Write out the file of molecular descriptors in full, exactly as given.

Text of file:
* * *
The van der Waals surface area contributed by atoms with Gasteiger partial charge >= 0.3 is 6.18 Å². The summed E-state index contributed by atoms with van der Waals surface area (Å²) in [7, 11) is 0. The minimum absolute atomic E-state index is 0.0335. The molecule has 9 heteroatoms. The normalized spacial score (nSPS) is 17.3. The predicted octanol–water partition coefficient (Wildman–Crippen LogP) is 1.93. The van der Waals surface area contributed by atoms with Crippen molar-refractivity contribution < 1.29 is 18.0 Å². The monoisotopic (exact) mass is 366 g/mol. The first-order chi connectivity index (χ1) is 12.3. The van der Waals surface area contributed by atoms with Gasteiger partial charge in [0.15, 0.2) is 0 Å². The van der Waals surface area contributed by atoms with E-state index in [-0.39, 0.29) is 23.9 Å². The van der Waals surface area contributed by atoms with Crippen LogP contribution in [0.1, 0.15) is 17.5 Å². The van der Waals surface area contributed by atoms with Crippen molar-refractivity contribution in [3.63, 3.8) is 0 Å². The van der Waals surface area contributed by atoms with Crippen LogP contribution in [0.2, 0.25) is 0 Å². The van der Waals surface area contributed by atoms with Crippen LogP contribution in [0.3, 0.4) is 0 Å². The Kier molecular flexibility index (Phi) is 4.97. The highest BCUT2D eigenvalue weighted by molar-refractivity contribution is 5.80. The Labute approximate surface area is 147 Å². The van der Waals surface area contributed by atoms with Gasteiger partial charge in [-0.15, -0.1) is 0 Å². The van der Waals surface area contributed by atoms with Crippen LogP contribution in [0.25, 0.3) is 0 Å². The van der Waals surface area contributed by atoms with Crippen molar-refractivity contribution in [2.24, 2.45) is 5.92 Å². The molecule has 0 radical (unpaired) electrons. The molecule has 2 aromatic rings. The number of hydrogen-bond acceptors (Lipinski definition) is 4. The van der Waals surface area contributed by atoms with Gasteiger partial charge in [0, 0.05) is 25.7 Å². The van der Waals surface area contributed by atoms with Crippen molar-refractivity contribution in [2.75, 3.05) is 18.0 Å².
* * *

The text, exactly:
The van der Waals surface area contributed by atoms with Gasteiger partial charge >= 0.3 is 6.18 Å². The summed E-state index contributed by atoms with van der Waals surface area (Å²) in [7, 11) is 0. The minimum absolute atomic E-state index is 0.0335. The molecule has 9 heteroatoms. The normalized spacial score (nSPS) is 17.3. The predicted octanol–water partition coefficient (Wildman–Crippen LogP) is 1.93. The van der Waals surface area contributed by atoms with Crippen molar-refractivity contribution < 1.29 is 18.0 Å². The monoisotopic (exact) mass is 366 g/mol. The first-order chi connectivity index (χ1) is 12.3. The van der Waals surface area contributed by atoms with Gasteiger partial charge in [0.15, 0.2) is 0 Å². The van der Waals surface area contributed by atoms with E-state index in [-0.39, 0.29) is 23.9 Å². The van der Waals surface area contributed by atoms with Crippen LogP contribution in [0.1, 0.15) is 17.5 Å². The van der Waals surface area contributed by atoms with Crippen molar-refractivity contribution in [3.63, 3.8) is 0 Å². The van der Waals surface area contributed by atoms with Crippen LogP contribution in [0.2, 0.25) is 0 Å². The van der Waals surface area contributed by atoms with Crippen LogP contribution in [0.3, 0.4) is 0 Å². The Kier molecular flexibility index (Phi) is 4.97. The highest BCUT2D eigenvalue weighted by molar-refractivity contribution is 5.80. The Labute approximate surface area is 147 Å². The van der Waals surface area contributed by atoms with Gasteiger partial charge in [-0.15, -0.1) is 0 Å². The van der Waals surface area contributed by atoms with Crippen LogP contribution in [0.25, 0.3) is 0 Å². The van der Waals surface area contributed by atoms with Crippen molar-refractivity contribution in [2.24, 2.45) is 5.92 Å². The molecule has 0 radical (unpaired) electrons. The molecule has 2 aromatic rings. The number of hydrogen-bond acceptors (Lipinski definition) is 4. The van der Waals surface area contributed by atoms with Gasteiger partial charge in [0, 0.05) is 25.7 Å². The van der Waals surface area contributed by atoms with Crippen molar-refractivity contribution in [2.75, 3.05) is 18.0 Å².